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Arctic Library Portal Planning Workshop


Project start
Project end
Type of project
Project theme
Education & Outreach
Project topic
Computer science & e-learning
Education & Outreach

Project details

Science / project summary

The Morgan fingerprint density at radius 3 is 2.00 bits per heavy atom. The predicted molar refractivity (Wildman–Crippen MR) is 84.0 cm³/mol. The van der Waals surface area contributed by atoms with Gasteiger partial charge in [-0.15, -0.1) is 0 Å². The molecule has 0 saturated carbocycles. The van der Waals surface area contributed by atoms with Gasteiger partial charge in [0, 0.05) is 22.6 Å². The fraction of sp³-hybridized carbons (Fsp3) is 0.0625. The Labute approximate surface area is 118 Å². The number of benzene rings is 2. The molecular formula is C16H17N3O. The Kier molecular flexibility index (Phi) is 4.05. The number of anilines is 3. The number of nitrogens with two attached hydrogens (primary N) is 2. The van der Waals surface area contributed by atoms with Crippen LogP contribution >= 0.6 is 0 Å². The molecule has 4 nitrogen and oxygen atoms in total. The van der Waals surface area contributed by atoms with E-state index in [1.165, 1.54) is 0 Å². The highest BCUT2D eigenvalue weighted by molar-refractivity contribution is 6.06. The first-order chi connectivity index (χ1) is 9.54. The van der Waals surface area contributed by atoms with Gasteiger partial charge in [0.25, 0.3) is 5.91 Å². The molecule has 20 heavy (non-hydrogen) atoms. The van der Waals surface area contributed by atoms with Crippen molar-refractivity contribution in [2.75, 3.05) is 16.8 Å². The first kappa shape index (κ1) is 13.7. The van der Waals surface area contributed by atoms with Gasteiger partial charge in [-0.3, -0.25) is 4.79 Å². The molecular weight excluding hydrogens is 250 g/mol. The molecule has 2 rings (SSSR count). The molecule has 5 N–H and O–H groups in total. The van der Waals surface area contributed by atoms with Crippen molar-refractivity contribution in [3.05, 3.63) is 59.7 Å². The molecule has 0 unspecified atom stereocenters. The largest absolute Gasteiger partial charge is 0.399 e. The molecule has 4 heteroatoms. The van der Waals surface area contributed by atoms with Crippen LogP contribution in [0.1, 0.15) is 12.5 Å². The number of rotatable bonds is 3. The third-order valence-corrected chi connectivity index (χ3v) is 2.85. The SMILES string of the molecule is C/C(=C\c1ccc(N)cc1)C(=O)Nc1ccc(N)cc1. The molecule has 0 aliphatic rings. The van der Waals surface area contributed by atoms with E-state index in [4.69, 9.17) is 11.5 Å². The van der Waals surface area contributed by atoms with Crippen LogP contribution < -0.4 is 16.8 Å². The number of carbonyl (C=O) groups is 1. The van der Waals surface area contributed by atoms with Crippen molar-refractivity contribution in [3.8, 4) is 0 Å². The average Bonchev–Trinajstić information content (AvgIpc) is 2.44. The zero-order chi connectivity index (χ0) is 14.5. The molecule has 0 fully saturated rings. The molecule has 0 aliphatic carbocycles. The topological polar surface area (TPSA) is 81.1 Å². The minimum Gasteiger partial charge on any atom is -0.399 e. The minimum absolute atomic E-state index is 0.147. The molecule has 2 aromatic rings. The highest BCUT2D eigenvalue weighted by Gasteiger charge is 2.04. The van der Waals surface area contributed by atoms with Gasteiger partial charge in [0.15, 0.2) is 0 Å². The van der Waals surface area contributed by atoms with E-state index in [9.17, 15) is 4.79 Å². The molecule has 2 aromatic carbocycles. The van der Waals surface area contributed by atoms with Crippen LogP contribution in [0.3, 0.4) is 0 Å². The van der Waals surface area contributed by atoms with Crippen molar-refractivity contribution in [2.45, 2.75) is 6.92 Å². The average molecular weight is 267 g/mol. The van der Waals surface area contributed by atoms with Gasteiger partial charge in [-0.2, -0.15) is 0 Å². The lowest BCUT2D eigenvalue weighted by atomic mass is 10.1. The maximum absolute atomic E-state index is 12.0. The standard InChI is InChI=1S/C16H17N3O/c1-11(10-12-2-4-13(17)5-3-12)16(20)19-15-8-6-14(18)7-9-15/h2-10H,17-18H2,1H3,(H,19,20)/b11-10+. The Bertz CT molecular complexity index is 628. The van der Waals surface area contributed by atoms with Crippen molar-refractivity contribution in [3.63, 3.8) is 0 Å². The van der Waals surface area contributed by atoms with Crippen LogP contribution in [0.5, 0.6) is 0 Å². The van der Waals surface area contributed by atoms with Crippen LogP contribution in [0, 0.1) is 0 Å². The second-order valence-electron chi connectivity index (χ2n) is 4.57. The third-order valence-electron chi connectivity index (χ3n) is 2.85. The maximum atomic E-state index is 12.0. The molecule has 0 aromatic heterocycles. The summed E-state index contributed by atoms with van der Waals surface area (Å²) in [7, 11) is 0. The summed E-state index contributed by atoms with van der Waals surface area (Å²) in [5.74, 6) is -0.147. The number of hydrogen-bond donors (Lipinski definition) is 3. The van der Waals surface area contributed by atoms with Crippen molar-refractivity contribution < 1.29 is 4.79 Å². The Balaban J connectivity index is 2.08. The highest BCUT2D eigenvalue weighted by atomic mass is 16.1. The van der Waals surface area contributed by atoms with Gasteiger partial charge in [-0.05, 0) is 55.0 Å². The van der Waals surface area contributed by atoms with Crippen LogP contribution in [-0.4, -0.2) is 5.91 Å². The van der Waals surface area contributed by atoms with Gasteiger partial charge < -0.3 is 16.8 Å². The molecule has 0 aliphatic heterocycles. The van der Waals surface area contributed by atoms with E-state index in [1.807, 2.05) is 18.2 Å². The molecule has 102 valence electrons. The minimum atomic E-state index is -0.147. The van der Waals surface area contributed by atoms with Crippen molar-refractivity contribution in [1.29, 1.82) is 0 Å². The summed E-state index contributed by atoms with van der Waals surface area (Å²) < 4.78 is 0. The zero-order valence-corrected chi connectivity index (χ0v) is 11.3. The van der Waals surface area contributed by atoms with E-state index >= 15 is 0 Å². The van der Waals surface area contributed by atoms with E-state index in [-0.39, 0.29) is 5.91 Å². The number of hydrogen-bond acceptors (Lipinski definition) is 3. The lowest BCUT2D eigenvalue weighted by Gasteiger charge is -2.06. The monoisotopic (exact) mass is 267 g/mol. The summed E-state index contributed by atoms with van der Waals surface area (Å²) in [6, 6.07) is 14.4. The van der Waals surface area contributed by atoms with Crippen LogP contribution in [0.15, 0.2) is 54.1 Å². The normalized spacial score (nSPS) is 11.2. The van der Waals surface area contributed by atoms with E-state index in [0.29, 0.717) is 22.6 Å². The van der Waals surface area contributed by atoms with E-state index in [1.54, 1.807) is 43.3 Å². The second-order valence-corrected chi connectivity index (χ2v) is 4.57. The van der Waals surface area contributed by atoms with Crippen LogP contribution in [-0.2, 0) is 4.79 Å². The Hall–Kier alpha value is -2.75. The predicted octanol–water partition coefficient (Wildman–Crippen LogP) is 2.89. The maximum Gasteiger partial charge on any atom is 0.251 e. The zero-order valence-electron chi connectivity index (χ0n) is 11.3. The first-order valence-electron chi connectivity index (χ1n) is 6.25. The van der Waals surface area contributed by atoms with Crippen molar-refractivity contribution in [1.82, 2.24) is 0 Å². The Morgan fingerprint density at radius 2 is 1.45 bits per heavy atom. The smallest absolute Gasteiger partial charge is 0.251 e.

This award supports two workshops that will create a consortium of international repositories (library, archives, museums, etc.) with significant collections on the Arctic. The workshops will be attended by key stakeholders from across the circumpolar nations who are interested in working together on the creation of an integrated Arctic Library Portal. This effort aims to build a unified digital access point for some of the world's largest Arctic collections, in conjunction with encouraging the initial digitization of an extensive new base of primary sources and the encouragement of more extensive scanning for efforts that may have begun, on numerous Arctic subjects that include social, economic, geographic, cultural, ethnographic, environmental, and historical topics. This effort will enable and potentially inspire increased awareness of available tools, networks and best practices that can be replicated across the Arctic and the globe. In addition, it has the potential to make large library materials available not only to academic scholars but to Arctic community members, and other members of the public many of whom have a great interest but do not possess the resources to gain access to these collections. This project supports the "democratization" of sources and scholarship, access for all. The first workshop will bring together key archive, library and museum personnel from across the circumpolar north to not only discuss the potential for collaboration on an Arctic Library Portal but to identify the most endangered collections, e.g. deteriorating analog tapes; animal infested paper collections; fading photographs and negatives and brittle film, etc. that could be part of a phase two project for salvaging such collections. The second workshop is a meeting in Boston to engage the Digital Public Library of America (DPLA) and the broader academic community at Harvard, MIT, and other local universities that have been working on novel ways to categorize and integrate topical materials from widely scattered collections. This second gathering will focus on technical issues surrounding the creation of the Arctic Library Portal as well as ways to integrate this project within the expansion of a larger national digital infrastructure that has been envisioned by DPLA. New content teams in DPLA at the Boston Public Library are also framing an innovative approach to synthesizing digital content in new user-friendly formats for both specialists and the wider public, an effort that has been especially fruitful for integrating related materials by topic across a distributed platform.